- McMillan, R.
- Ship histories and stories
- None noted.
- RAN Ships
- HMAS Arunta I, HMAS Matafele, HMAS Potrero, HMAS Basilisk
- December 1972 edition of the Naval Historical Review (all rights reserved)
A great deal has been recorded concerning the more famous ships of the Royal Australian Navy which served during the Second World War. Nobody would deny that these vessels and the officers and men who manned them should not be forgotten, but it might be felt that their importance tends to overshadow the many small, lesser known units of the Royal Australian Navy, which due to the passing of time and the lack of publicity are inclined to be forgotten except by those who either served in them or had some other reason to remember.
SUCH A SHIP WAS WAS HMAS MATAFELE and this article is dedicated to the officers, enlisted men and native crew who, whilst serving under the white ensign, lost their lives when this unit of the Royal Australian Navy was sunk.
Matafele was built by Hong Kong and Whompoa Dock Company in 1938. Registered in Hong Kong, she served as part of the Fleet of Burns Philp (South Seas) Ltd., being used in the Pacific Islands as a cargopassenger vessel. Her name derived from a district in Western Samoa where her owners had a trading centre, the literal meaning of the word in the Samoan language being ‘Eye of the Coconut’. A twin screw vessel of some 335 tons (gross), she was ideally suited for trading amongst the reefs and atolls of the south and central Pacific.
During the first years of the Second World War, Matafele carried on her normal trading duties. In January 1942, she arrived at Rabaul to find that the town had already been evacuated and under enemy air attack. Her Master then decided to attempt to sail for Australia. By this time the Japanese were being landed on the beaches. Matafele was not observed by the enemy due to heavy rain squalls and eventually reached Australia via Samarai.
Matafele had up to this time been operating under the authority of the British Ministry of War Transport. In March 1942, immediately after the first Japanese bombing of Darwin, it was decided that in view of the increased enemy activity in the Northern Australian waters and the need for Australia’s foremost outpost on the mainland to be kept supplied, a shuttle service of small ships should operate between Cairns and Darwin. In early March seven small vessels were taken up for this purpose. The Matafele, being one of these vessels, passed to the control of the Australian Commonwealth Shipping Board.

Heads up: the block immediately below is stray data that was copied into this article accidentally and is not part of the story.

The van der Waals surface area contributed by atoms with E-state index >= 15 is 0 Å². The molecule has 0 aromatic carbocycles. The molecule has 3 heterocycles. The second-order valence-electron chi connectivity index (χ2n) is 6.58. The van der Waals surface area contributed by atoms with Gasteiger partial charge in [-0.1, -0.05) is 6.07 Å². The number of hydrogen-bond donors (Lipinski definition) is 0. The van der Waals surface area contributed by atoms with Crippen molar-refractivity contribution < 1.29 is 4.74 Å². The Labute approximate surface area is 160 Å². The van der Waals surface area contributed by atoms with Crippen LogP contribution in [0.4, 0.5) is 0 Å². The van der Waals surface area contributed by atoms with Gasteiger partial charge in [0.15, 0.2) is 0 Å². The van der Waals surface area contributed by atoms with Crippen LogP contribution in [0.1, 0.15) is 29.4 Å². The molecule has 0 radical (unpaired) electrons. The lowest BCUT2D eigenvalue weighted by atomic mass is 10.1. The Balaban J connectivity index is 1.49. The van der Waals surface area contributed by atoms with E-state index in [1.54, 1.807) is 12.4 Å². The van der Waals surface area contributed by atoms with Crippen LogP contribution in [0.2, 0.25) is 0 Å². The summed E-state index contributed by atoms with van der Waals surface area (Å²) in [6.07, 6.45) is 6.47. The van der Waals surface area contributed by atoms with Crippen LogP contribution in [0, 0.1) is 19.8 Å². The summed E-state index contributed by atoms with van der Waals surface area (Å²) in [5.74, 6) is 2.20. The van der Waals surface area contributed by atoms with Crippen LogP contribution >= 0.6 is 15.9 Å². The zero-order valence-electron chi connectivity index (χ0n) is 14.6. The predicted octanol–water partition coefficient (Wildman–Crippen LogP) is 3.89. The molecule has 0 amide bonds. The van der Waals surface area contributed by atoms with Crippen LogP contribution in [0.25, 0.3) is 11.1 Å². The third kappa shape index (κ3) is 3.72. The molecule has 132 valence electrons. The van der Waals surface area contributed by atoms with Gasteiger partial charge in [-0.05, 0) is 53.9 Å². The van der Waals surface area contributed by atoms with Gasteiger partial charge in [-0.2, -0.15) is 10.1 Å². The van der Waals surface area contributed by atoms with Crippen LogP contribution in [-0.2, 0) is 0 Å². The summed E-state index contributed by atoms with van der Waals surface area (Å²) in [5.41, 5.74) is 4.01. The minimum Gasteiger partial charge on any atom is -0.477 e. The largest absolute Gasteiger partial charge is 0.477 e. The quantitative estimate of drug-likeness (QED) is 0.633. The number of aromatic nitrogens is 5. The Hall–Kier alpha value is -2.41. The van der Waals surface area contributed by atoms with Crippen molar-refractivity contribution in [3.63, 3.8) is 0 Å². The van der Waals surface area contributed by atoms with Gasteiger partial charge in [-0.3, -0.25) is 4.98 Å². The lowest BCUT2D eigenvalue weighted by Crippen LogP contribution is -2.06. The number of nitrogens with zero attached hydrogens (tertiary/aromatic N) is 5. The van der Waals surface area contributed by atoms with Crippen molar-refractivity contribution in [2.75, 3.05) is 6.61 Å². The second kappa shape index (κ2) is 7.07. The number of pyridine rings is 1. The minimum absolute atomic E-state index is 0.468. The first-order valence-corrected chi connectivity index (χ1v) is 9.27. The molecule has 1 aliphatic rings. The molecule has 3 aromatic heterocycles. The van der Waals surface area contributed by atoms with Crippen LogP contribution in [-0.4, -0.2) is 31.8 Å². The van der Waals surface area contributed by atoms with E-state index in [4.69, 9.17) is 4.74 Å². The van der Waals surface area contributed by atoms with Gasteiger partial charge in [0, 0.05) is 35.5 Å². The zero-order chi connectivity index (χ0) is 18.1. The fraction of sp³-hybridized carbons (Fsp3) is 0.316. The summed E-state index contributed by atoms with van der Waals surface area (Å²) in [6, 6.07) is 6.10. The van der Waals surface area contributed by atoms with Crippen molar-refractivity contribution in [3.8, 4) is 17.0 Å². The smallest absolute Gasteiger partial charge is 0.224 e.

Later in the year she operated in the New Guinea area, being utilised as a store carrier under the operational control of the Naval Officer-in-Charge, New Guinea Commander R. B. A. Hunt, RAN.
On the 29th of August, the Burns Philp motor vessel Malaita, whilst proceeding from Port Moresby to Cairns under the escort of HMAS Arunta, was torpedoed by a Japanese submarine. She soon developed a 10 degree list to starboard but managed to keep afloat. With the aid of HMAS Potrero, Matafele towed Malaita stern first to a safe position where she was able to anchor. In the meantime, Arunta had destroyed the Japanese submarine.
Matafele continued in her role as a stores carrier, being the first ship to run stores beyond Milne Bay after the Japanese landings. At this stage Matafele was not commissioned by the Royal Australian Navy. She retained a mixed crew. However, as Merchant Seamen were discharged they were replaced by Naval Officers and ratings. By December 1942, all the Merchant Service Officers had been replaced by Naval Personnel when fourteen Naval ratings were drafted from HMAS Basilisk (Naval Base, Port Moresby) to supplement the native crew who agreed to continue to serve.
Her Captain was Lt. Commander C. F. Symonds, RN, (emergency list RAN), who was appointed to the Matafele on 14th October 1942, and assumed command of Matafele, commissioning at sea on 1st January 1943. Apparently from some incident connected with his career between wars and after having retired from the Royal Navy, he was known as ‘Sampan Charlie’.
Her first Lieutenant was a man named Gilbert, who pre-war had been a Plantation Manager in the employ of Burns Philp Ltd., stationed in the Kavieng District of New Ireland. He also had a nickname ‘Panapai Jack’, Panapai being the name of the Plantation. Leading Seaman George Arnold was the Leading Seaman rating.
During most of 1943, Matafele continued to run supplies to forward areas. However, for a brief spell later in 1943, she was engaged in buoying channels and erecting navigation markers whilst attached to a Survey group. By this time she was badly in need of a refit and proceeded to Sydney for this purpose, arriving on 16th February 1944.
Matafele began operating once again in March 1944 as a store carrier between Queensland ports and Milne Bay.
Her fateful voyage began on 23rd June 1944, when she left Townsville with 215 tons of stores for Milne Bay. Five days later Matafele was requested by Radio to report her position and the estimated time of arrival at her destination. As no reply was received, a wide search was undertaken by ships and aircraft and despite every effort she was not located. It was believed for some time that she had been a victim of a Japanese submarine but post-war investigation revealed that no enemy submarines were employed in the area in which she disappeared, and it must be assumed that she foundered on 20th June with the loss of her entire complement – four officers, twenty ratings and thirteen Native Seamen.